Regards,

Steve Sjuggerud,
for the Daily Reckoning
March 2, 2004

Editor’s note: Dr. Steve Sjuggerud has worked in the investment world as a stockbroker, the vice president of a $50 million global mutual fund, an international hedge fund manager, and the director of several research departments. An international currency expert, he is also a member of the Oxford Club advisory panel.

In the March issue of True Wealth, his monthly investment advisory, Dr. Sjuggerud further explores the commodities bull market with an eye to China…and exposes a promising company that will be a key outside provider of the exact raw materials China needs.

Indeflation.

That is the word we have given to this curious creature in front of us. Neither inflation nor deflation…indeflation is a ghastly unnatural hybrid, with rising consumer prices (caused by a drop in the dollar, not by economic growth) in the middle of a long, drawn-out Japanese-style slump.

Presently copper and oil, for example, are going up – typically, signs of inflationary pressure. Copper is at an 8-year high. And gasoline rises about 3 cents every week. Copper is often referred to as "Dr. Copper…the metal with a Ph.D. in economics" because it is said to predict trends. When copper goes down, the economy follows. When it goes up…the economy soon gets "overheated," with rising consumer prices.

But the bond market is no dope either, and it continues to forecast (with low and falling yields) a sluggish economy with declining prices.

Who’s right? Could it be they both are…or, that both are heralds of this new indeflation we’re worrying about?

For several years now, we have noted the way in which the U.S. economy seemed to follow the Japanese model – with a 10-year lag. Asset prices rose on Wall Street throughout the ’90s…and peaked in January or March of 2000….just as they had in Japan 10 years earlier. Even the ‘recovery’ that we see today still looks a lot like the ‘recovery’ in Japan in 1994…just before the stock market headed down again, and the nation slipped into deflation.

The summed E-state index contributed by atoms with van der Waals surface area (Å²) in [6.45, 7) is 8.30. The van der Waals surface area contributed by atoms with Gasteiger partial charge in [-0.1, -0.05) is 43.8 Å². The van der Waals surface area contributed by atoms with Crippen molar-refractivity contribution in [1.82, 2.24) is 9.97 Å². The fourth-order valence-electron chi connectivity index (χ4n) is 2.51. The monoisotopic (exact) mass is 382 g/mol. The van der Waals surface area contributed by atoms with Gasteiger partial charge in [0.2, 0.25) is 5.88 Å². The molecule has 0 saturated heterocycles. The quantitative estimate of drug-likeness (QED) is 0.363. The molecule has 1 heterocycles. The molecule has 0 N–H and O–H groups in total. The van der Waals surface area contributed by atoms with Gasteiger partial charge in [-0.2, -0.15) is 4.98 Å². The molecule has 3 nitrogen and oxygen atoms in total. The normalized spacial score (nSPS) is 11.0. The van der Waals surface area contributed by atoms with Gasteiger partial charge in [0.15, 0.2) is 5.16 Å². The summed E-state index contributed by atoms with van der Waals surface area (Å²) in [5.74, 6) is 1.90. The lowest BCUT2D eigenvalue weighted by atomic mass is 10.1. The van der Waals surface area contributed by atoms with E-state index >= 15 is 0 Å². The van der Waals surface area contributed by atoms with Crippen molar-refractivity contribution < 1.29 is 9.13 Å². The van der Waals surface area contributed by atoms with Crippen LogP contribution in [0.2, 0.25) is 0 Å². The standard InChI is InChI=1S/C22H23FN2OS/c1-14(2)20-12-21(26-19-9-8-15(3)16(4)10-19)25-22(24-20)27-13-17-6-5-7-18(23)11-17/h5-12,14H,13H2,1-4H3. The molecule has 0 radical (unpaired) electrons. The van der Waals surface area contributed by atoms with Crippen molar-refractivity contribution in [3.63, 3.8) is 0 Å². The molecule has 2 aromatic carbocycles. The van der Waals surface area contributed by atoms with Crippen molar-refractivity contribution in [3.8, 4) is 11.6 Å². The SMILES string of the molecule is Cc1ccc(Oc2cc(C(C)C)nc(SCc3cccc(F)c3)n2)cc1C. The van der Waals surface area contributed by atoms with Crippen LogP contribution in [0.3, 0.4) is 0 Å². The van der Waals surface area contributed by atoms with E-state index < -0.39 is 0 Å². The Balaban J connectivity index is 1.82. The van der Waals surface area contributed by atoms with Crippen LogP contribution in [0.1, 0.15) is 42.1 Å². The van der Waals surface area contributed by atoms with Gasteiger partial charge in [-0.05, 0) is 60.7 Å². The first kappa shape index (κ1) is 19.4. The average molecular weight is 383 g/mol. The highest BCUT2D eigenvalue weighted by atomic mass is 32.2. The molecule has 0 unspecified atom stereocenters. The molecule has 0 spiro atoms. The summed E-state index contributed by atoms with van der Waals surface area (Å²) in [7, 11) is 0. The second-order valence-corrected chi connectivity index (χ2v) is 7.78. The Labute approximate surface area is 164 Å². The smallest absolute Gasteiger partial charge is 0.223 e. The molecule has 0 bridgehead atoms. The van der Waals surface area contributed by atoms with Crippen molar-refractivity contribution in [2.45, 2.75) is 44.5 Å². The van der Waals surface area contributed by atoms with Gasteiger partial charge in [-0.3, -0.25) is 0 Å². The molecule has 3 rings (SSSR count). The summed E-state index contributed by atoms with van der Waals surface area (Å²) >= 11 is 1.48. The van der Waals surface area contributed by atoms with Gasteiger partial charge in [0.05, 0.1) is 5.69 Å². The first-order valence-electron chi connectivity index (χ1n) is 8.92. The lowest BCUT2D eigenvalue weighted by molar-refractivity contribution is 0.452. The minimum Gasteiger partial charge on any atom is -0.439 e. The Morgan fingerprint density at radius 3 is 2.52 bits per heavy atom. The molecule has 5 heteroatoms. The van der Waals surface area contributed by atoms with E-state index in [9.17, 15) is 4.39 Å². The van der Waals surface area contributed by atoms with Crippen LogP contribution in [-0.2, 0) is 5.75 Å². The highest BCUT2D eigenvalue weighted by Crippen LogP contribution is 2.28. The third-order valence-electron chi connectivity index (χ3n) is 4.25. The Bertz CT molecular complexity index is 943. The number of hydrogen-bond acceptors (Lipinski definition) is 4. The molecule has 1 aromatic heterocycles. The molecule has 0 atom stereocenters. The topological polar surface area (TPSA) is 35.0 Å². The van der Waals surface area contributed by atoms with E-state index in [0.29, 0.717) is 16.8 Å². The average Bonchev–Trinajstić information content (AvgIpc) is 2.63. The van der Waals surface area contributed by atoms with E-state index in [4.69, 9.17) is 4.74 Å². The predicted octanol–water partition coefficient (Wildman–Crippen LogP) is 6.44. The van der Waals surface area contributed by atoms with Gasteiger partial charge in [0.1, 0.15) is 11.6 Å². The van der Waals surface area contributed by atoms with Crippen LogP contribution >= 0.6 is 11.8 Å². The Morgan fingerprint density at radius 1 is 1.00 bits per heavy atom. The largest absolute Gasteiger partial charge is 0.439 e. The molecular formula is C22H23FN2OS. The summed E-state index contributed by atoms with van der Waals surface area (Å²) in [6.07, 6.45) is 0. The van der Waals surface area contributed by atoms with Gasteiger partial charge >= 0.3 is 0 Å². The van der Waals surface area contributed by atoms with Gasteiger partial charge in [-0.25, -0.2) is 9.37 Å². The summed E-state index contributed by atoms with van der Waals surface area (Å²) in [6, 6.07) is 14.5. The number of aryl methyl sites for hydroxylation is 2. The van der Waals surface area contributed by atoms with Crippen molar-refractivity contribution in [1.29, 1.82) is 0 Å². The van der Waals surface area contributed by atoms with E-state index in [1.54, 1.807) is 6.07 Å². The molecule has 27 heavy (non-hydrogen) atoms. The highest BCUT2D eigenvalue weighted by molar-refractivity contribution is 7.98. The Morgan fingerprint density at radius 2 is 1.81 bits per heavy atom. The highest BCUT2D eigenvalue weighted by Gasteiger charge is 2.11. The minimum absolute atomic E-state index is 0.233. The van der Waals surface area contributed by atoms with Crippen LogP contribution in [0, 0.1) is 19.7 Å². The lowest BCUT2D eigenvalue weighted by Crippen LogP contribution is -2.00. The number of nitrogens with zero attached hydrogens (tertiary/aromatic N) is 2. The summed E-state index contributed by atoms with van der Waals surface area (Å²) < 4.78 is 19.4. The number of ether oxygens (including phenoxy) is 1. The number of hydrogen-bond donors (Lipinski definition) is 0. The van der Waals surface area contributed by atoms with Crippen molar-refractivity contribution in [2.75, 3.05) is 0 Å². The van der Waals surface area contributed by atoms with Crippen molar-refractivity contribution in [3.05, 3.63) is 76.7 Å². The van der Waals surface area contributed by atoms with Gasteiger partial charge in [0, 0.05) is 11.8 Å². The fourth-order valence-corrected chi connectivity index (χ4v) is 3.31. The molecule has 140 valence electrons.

Of course, America isn’t Japan – in one especially potent particular. Savings rates in Japan never fell below 10%. And, 10 years ago, Japan was still the world’s biggest creditor. America enters its decline with savings rates near 1%…and as the world’s biggest debtor.

For most economists, this nuance is not only telling, it is conclusive. Ben Bernanke and the Fed have already pledged to do what they have to do to save a nation of debtors from getting what they deserve. They’ve announced that they will inflate the nation’s money supply as much as necessary to avoid Japan’s 10-year-long deflationary slump. Almost everyone takes them at their word. Besides, America can’t stand deflation, they point out.

But wanting isn’t getting, we counter. Every debtor in America may crave inflation…but that doesn’t mean they will have it.

The world is even stranger than it seems. What is said to guarantee inflation – America’s lack of savings – may be what actually seals the deal for deflation…or this new indeflation we have been describing.